The Vow’s latest single “Julia” is another choice release from the Liverpool based band and is a probable early preview of their soon to be released new EP. Vocalist and songwriter Graham Trust, lead guitarist Martyn Gilbert, and drummer Tony Potter form the core of a band that first formed in the late 1980’s and made an earnest run for commercial success before dissolving in the early 1990’s. A decade plus lay off ended in 2011 with the release of their first EP Spacedust and the band, complete with new members, has maintained a busy pace since then. “Julia” is illustrative of the considerable talent at their disposal; it is far more than Graham Trust’s skill fueling their merits as The Vow never sounds like anything less than a cohesive band. His songwriting, however, will definitely impress anyone new to this band and prompt them to come back for more.
There’s an array of musical elements paired together that makes the arrangement stand out. There is an artful presence of keyboards adding color to the track and the classic pairing of acoustic rhythm guitar chugging away beneath electric lead gives “Julia” a classic feel without ever sounding too retro. Many will be impressed by how The Vow brings traditional elements together with modern production aesthetics; it’s a signal, among others, that The Vow are reaching in their own way for a timeless sound rather than pandering to either the past or current fashion.
The rhythm section gives the track an unshakable foundation, but Tony Potter’s drumming is the key and he sets an authoritative tone for the entire performance. It is difficult, as well, to not admire the first class vocal arrangement for this track. Trust’s phrasing gives the already fine words an extra dramatic quality excels conveying the lyrical content thanks to a memorable vocal melody. The harmonizing layered into the song at critical points is a nice touch as well.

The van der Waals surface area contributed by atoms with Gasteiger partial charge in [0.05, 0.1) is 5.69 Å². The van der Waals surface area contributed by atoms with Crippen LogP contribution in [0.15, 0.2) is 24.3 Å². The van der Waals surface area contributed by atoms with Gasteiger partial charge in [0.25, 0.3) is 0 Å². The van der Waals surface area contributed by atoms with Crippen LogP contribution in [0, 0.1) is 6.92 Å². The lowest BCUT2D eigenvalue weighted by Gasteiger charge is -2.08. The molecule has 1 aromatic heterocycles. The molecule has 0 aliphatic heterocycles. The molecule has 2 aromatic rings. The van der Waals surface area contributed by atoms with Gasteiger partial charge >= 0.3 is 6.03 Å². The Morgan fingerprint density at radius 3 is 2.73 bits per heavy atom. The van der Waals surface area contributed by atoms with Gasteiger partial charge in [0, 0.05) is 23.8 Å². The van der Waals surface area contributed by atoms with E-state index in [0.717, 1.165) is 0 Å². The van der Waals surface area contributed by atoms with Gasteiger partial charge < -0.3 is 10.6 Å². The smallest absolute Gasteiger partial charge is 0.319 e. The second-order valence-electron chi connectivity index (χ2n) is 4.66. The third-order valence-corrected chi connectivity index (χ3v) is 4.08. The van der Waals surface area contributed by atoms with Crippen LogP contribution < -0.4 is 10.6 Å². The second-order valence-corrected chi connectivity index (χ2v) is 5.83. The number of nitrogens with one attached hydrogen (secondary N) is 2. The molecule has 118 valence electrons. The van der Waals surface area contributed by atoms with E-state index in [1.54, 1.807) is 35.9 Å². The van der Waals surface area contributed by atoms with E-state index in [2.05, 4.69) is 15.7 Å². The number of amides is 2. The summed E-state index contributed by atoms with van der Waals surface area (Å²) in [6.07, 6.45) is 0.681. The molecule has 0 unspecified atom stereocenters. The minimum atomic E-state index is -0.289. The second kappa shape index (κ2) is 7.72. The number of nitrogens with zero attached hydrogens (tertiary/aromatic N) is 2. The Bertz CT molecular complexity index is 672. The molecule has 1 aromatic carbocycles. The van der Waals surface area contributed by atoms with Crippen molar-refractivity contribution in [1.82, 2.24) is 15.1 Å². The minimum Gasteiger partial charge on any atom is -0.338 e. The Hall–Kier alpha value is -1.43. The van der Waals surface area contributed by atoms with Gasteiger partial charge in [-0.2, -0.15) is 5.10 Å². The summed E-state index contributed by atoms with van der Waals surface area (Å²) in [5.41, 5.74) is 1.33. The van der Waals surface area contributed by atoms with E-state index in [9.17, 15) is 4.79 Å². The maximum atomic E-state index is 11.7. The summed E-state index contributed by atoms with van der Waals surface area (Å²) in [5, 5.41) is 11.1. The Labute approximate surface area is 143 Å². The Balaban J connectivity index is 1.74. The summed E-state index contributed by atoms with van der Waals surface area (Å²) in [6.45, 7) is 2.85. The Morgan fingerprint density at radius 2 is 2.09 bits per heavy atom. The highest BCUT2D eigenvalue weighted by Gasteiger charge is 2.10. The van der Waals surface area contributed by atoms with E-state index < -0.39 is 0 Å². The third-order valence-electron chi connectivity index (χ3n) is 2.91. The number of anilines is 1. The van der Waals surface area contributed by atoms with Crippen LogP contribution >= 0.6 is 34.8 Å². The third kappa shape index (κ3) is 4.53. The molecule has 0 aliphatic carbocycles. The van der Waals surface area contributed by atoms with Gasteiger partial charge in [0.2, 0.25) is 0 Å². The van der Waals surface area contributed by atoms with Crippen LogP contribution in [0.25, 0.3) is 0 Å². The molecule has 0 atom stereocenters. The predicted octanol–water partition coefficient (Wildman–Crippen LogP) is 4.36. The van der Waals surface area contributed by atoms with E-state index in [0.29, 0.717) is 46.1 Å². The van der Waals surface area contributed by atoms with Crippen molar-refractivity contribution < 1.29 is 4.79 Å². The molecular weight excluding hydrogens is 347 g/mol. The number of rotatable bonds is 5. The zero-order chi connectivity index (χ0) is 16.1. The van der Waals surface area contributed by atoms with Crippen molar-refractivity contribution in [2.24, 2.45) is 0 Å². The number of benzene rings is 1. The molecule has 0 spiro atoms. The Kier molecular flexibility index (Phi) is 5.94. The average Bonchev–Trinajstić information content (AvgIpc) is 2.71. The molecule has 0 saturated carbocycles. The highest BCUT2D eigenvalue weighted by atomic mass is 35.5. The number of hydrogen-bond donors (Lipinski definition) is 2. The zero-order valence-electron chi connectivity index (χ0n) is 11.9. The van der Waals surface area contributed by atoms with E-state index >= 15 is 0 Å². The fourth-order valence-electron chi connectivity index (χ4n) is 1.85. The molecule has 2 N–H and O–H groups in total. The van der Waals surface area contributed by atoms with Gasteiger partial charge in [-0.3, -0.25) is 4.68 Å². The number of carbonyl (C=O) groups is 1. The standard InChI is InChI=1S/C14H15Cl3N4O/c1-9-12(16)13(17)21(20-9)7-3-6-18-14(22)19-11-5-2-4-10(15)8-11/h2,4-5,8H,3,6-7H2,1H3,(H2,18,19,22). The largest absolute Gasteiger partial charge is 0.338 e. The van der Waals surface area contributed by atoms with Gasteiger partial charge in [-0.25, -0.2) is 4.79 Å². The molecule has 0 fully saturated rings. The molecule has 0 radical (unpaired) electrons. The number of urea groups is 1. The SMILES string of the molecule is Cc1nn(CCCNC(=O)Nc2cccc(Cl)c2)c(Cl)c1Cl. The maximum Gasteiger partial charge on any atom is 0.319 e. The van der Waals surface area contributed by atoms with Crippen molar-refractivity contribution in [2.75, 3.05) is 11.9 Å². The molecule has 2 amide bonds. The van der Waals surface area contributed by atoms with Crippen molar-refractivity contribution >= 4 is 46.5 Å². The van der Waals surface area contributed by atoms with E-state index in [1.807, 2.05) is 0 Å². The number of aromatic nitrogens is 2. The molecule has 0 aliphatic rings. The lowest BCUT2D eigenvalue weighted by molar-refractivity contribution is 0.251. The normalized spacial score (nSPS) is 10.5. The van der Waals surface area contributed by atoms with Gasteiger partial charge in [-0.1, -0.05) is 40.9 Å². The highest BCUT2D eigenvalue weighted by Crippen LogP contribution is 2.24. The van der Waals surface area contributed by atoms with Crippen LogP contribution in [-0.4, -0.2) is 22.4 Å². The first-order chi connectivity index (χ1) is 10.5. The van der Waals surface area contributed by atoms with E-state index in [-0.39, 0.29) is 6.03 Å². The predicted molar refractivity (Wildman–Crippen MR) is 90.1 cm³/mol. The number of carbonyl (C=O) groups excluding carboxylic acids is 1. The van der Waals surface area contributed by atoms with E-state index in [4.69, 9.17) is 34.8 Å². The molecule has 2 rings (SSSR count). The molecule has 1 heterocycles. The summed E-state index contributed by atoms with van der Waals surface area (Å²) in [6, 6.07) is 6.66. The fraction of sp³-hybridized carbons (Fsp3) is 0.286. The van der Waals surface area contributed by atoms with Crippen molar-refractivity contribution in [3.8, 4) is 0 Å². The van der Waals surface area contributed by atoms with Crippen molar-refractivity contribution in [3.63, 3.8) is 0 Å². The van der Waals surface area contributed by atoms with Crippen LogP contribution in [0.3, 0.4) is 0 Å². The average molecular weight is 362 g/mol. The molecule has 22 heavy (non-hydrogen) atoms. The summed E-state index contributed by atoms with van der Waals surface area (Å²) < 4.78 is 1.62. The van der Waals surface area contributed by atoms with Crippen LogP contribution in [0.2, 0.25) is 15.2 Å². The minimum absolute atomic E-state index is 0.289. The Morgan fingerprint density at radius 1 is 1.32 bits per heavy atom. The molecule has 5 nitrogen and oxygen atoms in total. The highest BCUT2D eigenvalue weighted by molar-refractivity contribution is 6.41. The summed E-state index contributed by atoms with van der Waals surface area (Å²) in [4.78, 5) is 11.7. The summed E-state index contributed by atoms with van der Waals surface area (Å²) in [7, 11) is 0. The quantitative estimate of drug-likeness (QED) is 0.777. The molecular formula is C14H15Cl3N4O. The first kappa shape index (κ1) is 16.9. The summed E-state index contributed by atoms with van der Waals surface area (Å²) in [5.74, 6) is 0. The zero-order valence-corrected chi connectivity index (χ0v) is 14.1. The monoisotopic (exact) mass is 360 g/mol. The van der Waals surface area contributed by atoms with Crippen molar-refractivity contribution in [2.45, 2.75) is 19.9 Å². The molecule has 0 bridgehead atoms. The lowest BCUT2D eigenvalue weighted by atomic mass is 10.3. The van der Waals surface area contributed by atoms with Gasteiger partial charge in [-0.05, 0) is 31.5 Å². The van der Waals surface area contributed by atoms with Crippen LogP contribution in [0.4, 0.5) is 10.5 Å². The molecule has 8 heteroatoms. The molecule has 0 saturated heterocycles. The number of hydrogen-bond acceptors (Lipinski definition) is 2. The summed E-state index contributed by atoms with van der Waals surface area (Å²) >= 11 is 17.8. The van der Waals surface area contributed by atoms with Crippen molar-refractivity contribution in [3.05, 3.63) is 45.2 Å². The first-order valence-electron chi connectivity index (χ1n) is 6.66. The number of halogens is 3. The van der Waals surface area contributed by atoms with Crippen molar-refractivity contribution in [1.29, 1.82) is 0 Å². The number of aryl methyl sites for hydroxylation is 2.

Trust has evolved into a fine writer over the years with a distinct literary flair that never overreaches. This means he avoids loading up the lyrical content with excessive verbiage and has a well tuned ear for tailoring the words to complement the music rather than working against or distracting from it. In the end, “Julia” achieves notable results. It isn’t any band who can mine Orwell for reference material for popular songcraft and still provide listeners with an entertaining and intellectually satisfying experience.
It bodes well for the band’s future. The Vow, by any measure, has far exceeded the limited commercial success they enjoyed in their first incarnation. There are likely many reasons for this, but one may be that they are no longer young men chasing shallow ideas of what constitutes success. To put it plain, they are writing and making music for themselves now – no consideration for “hits” or stardom apply. “Julia” is a fine single on its own and if it is an early glimpse of the band’s forthcoming EP, The Vow are continuing to serve themselves first and foremost. We’re better off for it.